Around the world with a yo-yo phenom
By Zenaida Serrano Espanol
Advertiser Staff Writer
Evan Nagao's first word wasn't "mama."
It wasn't "dada," either.
So it may not be a surprise that the now-5-year-old Nagao, of Hawai'i Kai, has become quite the yo-yo phenom, wowing onlookers ever since he was a toddler as his tiny hands performed the most skillful yo-yo tricks.
"I think (people) are intrigued because he's so little," said Evan's mom, Priscilla.
Intrigued, to say the least.
Evan's remarkable talent at such a young age was fascinating enough to lead to appearances on "The Hawaiian Moving Company" in January and April 2001, as well as an appearance in March 2001 on "The Tonight Show with Jay Leno," where the then-4-year-old impressed the show's host and a national audience.
The Punahou School kindergartner learned the basics of the yo-yo when he was about 1.
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"He taught himself," his mother confirmed.
Evan's father, Alan Nagao, owns High Performance Kites, a store at Ala Moana Center that specializes in kites and yo-yos. Priscilla Nagao said that Evan grew up surrounded by people playing with yo-yos from his father, a yo-yo expert and teacher, to his father's students, and even national yo-yo champions who would come from the Mainland for local demonstrations and stay at the Nagaos' home.
"He just naturally picked it up," his mother said.
Since then, the prodigy's interest in the toy has been unceasing. To say Evan eats, sleeps and breathes "everything yo-yo" would not be far from the truth.
"He takes a nap and when I wake him up, the yo-yos are still connected to his fingers," his mother said.
When he gets up in the morning and when he comes home from school in the afternoon, he goes straight to his yo-yos, Alan Nagao said.
"Anybody who plays yo-yo for that many hours is going to be good," his father said, laughing.
Evan's most recent accomplishment was winning a championship title at a national yo-yo contest in October 2001 in Chico, Calif. He competed against about 200 children nationwide and won the sportsman division for children age 6 and under.
But Priscilla Nagao said that wasn't his most distinguished honor.
"I think the most prestigious thing was that he got to perform at the Hawai'i State Senate," she said.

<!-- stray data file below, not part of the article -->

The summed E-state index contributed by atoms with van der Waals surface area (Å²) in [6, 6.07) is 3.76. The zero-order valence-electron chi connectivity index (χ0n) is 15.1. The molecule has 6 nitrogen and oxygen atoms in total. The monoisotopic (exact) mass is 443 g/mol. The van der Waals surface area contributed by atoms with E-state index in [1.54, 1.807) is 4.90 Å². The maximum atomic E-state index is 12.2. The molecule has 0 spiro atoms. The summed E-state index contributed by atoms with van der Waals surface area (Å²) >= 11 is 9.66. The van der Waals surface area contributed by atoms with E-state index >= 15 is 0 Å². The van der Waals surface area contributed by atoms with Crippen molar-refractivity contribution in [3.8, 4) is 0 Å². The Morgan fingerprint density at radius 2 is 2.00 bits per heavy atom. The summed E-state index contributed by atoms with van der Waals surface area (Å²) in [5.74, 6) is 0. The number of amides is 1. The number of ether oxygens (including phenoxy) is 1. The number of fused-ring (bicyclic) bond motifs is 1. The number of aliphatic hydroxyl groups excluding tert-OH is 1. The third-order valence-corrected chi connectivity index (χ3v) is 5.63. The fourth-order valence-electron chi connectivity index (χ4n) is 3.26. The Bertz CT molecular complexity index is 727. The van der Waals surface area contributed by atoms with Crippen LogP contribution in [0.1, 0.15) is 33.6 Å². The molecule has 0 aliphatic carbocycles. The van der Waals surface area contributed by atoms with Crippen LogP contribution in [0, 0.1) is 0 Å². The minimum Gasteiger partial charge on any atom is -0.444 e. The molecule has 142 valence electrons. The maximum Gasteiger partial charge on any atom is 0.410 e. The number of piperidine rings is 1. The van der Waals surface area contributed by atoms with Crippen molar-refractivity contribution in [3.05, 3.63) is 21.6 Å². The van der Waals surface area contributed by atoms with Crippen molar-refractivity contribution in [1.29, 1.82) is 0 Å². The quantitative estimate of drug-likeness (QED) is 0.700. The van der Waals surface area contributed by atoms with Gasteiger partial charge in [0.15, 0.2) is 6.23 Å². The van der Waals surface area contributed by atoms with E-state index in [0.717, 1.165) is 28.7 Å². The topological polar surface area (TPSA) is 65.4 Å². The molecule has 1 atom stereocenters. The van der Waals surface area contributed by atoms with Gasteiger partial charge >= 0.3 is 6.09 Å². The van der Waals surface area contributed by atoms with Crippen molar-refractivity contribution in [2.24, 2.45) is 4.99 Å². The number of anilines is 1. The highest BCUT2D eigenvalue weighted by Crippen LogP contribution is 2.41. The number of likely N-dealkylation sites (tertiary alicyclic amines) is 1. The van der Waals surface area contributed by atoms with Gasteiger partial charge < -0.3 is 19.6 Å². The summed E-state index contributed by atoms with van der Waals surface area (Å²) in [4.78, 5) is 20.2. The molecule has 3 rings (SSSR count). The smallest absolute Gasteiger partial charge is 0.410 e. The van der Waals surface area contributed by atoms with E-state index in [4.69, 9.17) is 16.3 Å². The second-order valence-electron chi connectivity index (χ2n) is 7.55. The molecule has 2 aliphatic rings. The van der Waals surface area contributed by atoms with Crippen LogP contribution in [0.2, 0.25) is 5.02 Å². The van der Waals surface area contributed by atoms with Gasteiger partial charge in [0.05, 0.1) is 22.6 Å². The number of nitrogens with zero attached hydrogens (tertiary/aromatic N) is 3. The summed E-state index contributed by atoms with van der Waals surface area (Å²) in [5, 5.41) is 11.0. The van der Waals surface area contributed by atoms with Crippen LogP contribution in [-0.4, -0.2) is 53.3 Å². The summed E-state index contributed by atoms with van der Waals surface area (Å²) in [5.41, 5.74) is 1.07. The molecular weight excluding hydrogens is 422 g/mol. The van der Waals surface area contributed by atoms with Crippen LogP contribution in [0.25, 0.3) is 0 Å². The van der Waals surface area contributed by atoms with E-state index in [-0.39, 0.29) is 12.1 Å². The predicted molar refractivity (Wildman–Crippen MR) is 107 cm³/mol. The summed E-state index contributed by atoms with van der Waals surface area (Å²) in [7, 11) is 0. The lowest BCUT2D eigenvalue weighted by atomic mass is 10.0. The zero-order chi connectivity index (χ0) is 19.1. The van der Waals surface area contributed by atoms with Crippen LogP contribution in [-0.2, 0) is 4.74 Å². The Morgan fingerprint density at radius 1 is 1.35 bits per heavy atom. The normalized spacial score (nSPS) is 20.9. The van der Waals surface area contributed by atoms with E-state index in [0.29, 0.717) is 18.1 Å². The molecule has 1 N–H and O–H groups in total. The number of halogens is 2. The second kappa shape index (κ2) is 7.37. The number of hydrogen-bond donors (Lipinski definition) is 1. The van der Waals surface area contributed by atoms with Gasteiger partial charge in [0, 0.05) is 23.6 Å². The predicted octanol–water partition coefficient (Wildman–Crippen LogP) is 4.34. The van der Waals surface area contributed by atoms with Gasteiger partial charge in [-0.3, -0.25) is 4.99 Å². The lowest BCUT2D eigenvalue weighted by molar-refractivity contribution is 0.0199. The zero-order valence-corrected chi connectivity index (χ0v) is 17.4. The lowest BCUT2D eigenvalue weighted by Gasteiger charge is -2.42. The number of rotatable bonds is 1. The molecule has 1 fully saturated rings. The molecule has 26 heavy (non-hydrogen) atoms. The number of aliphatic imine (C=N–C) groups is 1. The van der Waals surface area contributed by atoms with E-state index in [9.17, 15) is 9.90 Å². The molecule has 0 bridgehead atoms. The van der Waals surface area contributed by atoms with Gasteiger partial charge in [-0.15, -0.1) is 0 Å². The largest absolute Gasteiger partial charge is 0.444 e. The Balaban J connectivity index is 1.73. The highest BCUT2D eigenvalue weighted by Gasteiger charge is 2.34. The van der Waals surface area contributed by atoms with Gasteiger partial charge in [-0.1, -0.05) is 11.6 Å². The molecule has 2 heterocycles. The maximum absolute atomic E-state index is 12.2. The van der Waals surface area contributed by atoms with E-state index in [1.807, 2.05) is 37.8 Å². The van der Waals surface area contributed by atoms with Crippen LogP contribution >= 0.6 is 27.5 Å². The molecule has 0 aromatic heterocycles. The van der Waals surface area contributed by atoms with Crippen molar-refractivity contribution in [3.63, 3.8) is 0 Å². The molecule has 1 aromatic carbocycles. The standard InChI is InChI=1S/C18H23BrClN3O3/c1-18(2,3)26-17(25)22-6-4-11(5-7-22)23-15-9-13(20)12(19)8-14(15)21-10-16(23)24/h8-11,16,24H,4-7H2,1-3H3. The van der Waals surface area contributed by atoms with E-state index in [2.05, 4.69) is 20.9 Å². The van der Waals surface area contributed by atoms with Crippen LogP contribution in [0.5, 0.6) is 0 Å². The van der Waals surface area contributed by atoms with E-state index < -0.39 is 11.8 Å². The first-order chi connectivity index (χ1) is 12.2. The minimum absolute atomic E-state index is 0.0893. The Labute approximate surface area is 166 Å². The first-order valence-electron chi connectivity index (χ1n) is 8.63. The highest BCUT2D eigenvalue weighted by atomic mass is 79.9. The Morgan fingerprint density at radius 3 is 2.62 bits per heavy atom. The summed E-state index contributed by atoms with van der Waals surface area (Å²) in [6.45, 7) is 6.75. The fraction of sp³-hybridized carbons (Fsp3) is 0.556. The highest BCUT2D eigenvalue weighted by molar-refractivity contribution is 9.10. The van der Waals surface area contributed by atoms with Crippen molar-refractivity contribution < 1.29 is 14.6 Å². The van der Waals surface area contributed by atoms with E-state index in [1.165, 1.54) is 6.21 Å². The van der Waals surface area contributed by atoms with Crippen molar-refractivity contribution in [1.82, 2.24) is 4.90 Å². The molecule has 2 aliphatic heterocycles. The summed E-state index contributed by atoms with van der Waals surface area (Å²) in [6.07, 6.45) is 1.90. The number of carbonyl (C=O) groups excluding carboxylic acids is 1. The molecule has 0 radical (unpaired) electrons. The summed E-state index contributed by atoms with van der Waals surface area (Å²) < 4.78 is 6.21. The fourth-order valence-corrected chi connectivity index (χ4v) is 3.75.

Several members of the Senate, including Sam Slom, R-8th (Wai-'alae Iki, Hawai'i Kai), saw Evan's appearance on "The Hawaiian Moving Company" and "The Tonight Show," Priscilla Nagao said.
"They thought it was pretty remarkable ... so they asked him to come and do a demonstration at the state Senate," she said. Then Evan received a Senate Certificate Award for his accomplishments.
Evan also just wrapped up filming for a segment on "Ripley's Believe It Or Not," which will air on cable in the summer.
But O'ahu residents don't have to wait for his Ripley's debut to see Evan in action.
Evan and his father will make an appearance today at a Boys' Day event at the Royal Hawaiian Shopping Center. Evan also gives free lessons to yo-yo enthusiasts of all ages at 7 p.m. Saturdays at the Ward Warehouse amphitheater.
Evan's parents try to keep his public appearances and demonstrations to a minimum. In addition to his weekly lessons at Ward Warehouse, his average schedule includes about one public demonstration every two weeks.
"We don't want to inundate him," Priscilla Nagao said. "He's only 5 (and) a 5-year-old sometimes needs a nap."
But Evan enjoys what he does. When asked if he ever gets bored or tired of playing with his yo-yos, Evan exclaimed with wide eyes, "No, not even!"
"I believe that he's so enthusiastic about yo-yos because we haven't really taken an active role to push him," Alan Nagao said. "He's just in love, that's all it is. He loves to play (with) yo-yos."
The reason for this "love" is quite simple.
"Well, it's kinda, like, fun," Evan said.
More besides yo-yos
Evan aims to improve his skills. After easily mastering the basic classics as a toddler, such as "Rock the Baby" and "Walk the Dog," he quickly conquered the more difficult tricks, like "Roller Coaster" and "Man on the Flying Trapeze."
Evan's goal now is to master five simultaneous, two-hand "Shoot the Moons," he said. Evan has even invented his own tricks, he said, like "Rain Drop," which he created when he was 2 years old.
But Evan does have other interests, like flying kites, as well as throwing tops something his 2 1/2-year-old brother Aidan likes to do. Aidan isn't as much of a yo-yo fan as his older brother, but "he's very smart in his own way," Priscilla Nagao said.
Like many other boys his age, Evan also has an interest in capturing bugs and putting them in bottles, especially "catching flies," he said. "I love that! I love that!"
"You know, typical boy stuff," his mother said, smiling.
But playing with yo-yos, flying kites and catching flies will only take a person so far: Evan said that when he grows up he wants to be "a good soccer player."
Until then, he plans to continue doing his thing.
"He has something to share ... it's part of giving," Priscilla Nagao said. "I'm proud of him. I feel like he's done a lot for a 5-year-old."